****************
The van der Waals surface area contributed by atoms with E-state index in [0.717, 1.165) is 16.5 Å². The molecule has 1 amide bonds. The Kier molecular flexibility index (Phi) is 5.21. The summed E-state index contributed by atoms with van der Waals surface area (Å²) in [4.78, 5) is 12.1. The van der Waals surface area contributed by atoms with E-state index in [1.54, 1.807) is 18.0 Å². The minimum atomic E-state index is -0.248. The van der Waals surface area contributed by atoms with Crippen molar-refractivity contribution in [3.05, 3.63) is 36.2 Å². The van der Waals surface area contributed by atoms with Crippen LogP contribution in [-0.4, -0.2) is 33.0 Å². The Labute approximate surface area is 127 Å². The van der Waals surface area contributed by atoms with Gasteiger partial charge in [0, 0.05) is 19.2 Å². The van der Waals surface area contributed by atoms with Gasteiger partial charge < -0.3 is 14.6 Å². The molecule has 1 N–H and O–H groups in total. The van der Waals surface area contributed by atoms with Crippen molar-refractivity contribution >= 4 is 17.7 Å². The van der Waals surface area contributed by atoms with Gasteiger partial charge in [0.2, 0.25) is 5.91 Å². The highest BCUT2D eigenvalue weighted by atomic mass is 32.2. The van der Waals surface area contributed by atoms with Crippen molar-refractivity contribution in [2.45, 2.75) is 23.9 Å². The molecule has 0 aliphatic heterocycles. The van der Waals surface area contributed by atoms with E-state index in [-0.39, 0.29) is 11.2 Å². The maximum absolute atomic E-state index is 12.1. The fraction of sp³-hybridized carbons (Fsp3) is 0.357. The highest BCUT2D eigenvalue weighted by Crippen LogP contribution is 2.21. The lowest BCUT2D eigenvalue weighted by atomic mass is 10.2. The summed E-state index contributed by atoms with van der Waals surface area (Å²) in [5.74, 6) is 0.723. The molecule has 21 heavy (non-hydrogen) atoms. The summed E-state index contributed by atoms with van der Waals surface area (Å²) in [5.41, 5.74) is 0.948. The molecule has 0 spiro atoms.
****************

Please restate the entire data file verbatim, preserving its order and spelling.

The van der Waals surface area contributed by atoms with E-state index in [0.717, 1.165) is 16.5 Å². The molecule has 1 amide bonds. The Kier molecular flexibility index (Phi) is 5.21. The summed E-state index contributed by atoms with van der Waals surface area (Å²) in [4.78, 5) is 12.1. The van der Waals surface area contributed by atoms with E-state index in [1.54, 1.807) is 18.0 Å². The minimum atomic E-state index is -0.248. The van der Waals surface area contributed by atoms with Crippen molar-refractivity contribution in [3.05, 3.63) is 36.2 Å². The van der Waals surface area contributed by atoms with Crippen LogP contribution in [-0.4, -0.2) is 33.0 Å². The Labute approximate surface area is 127 Å². The van der Waals surface area contributed by atoms with Gasteiger partial charge in [0, 0.05) is 19.2 Å². The van der Waals surface area contributed by atoms with Gasteiger partial charge < -0.3 is 14.6 Å². The molecule has 1 N–H and O–H groups in total. The van der Waals surface area contributed by atoms with Crippen molar-refractivity contribution >= 4 is 17.7 Å². The van der Waals surface area contributed by atoms with Gasteiger partial charge in [0.2, 0.25) is 5.91 Å². The highest BCUT2D eigenvalue weighted by atomic mass is 32.2. The van der Waals surface area contributed by atoms with Crippen molar-refractivity contribution in [2.45, 2.75) is 23.9 Å². The molecule has 0 aliphatic heterocycles. The van der Waals surface area contributed by atoms with E-state index in [-0.39, 0.29) is 11.2 Å². The maximum absolute atomic E-state index is 12.1. The fraction of sp³-hybridized carbons (Fsp3) is 0.357. The highest BCUT2D eigenvalue weighted by Crippen LogP contribution is 2.21. The lowest BCUT2D eigenvalue weighted by atomic mass is 10.2. The summed E-state index contributed by atoms with van der Waals surface area (Å²) in [5.74, 6) is 0.723. The molecule has 21 heavy (non-hydrogen) atoms. The summed E-state index contributed by atoms with van der Waals surface area (Å²) in [5.41, 5.74) is 0.948. The molecule has 0 spiro atoms.